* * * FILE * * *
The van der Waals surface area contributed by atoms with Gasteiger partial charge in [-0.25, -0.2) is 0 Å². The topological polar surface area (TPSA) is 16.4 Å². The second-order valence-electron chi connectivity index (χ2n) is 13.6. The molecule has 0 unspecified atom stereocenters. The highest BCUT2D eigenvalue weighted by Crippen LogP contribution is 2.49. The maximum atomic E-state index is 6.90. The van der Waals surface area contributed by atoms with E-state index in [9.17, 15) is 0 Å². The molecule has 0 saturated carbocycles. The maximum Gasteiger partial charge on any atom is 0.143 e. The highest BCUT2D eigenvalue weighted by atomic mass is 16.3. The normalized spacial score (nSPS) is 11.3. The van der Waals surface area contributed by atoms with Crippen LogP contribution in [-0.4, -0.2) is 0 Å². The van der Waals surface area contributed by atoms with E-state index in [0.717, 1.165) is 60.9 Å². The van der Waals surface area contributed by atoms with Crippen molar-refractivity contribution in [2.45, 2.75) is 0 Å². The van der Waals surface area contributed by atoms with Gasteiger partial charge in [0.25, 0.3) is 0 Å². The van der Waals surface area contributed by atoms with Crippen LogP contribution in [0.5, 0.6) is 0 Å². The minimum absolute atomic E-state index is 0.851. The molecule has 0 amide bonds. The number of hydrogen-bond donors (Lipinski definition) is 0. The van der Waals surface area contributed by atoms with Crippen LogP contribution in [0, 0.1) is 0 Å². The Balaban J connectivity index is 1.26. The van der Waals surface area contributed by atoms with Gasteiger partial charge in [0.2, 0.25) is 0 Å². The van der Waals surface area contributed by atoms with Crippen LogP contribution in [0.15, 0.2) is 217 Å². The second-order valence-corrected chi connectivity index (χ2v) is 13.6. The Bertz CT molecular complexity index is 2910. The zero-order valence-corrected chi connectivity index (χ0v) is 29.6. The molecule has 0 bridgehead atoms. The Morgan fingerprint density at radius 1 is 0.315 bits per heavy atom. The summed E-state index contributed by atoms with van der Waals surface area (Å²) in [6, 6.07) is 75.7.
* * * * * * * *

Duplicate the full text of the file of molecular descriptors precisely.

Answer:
The van der Waals surface area contributed by atoms with Gasteiger partial charge in [-0.25, -0.2) is 0 Å². The topological polar surface area (TPSA) is 16.4 Å². The second-order valence-electron chi connectivity index (χ2n) is 13.6. The molecule has 0 unspecified atom stereocenters. The highest BCUT2D eigenvalue weighted by Crippen LogP contribution is 2.49. The maximum atomic E-state index is 6.90. The van der Waals surface area contributed by atoms with E-state index in [9.17, 15) is 0 Å². The molecule has 0 saturated carbocycles. The maximum Gasteiger partial charge on any atom is 0.143 e. The highest BCUT2D eigenvalue weighted by atomic mass is 16.3. The normalized spacial score (nSPS) is 11.3. The van der Waals surface area contributed by atoms with Crippen LogP contribution in [-0.4, -0.2) is 0 Å². The van der Waals surface area contributed by atoms with E-state index in [0.717, 1.165) is 60.9 Å². The van der Waals surface area contributed by atoms with Crippen molar-refractivity contribution in [2.45, 2.75) is 0 Å². The van der Waals surface area contributed by atoms with Gasteiger partial charge in [0.25, 0.3) is 0 Å². The van der Waals surface area contributed by atoms with Crippen LogP contribution in [0.5, 0.6) is 0 Å². The minimum absolute atomic E-state index is 0.851. The molecule has 0 amide bonds. The number of hydrogen-bond donors (Lipinski definition) is 0. The van der Waals surface area contributed by atoms with Crippen LogP contribution in [0, 0.1) is 0 Å². The Balaban J connectivity index is 1.26. The van der Waals surface area contributed by atoms with Gasteiger partial charge in [0.2, 0.25) is 0 Å². The van der Waals surface area contributed by atoms with Crippen LogP contribution in [0.15, 0.2) is 217 Å². The second-order valence-corrected chi connectivity index (χ2v) is 13.6. The Bertz CT molecular complexity index is 2910. The zero-order valence-corrected chi connectivity index (χ0v) is 29.6. The molecule has 0 bridgehead atoms. The Morgan fingerprint density at radius 1 is 0.315 bits per heavy atom. The summed E-state index contributed by atoms with van der Waals surface area (Å²) in [6, 6.07) is 75.7.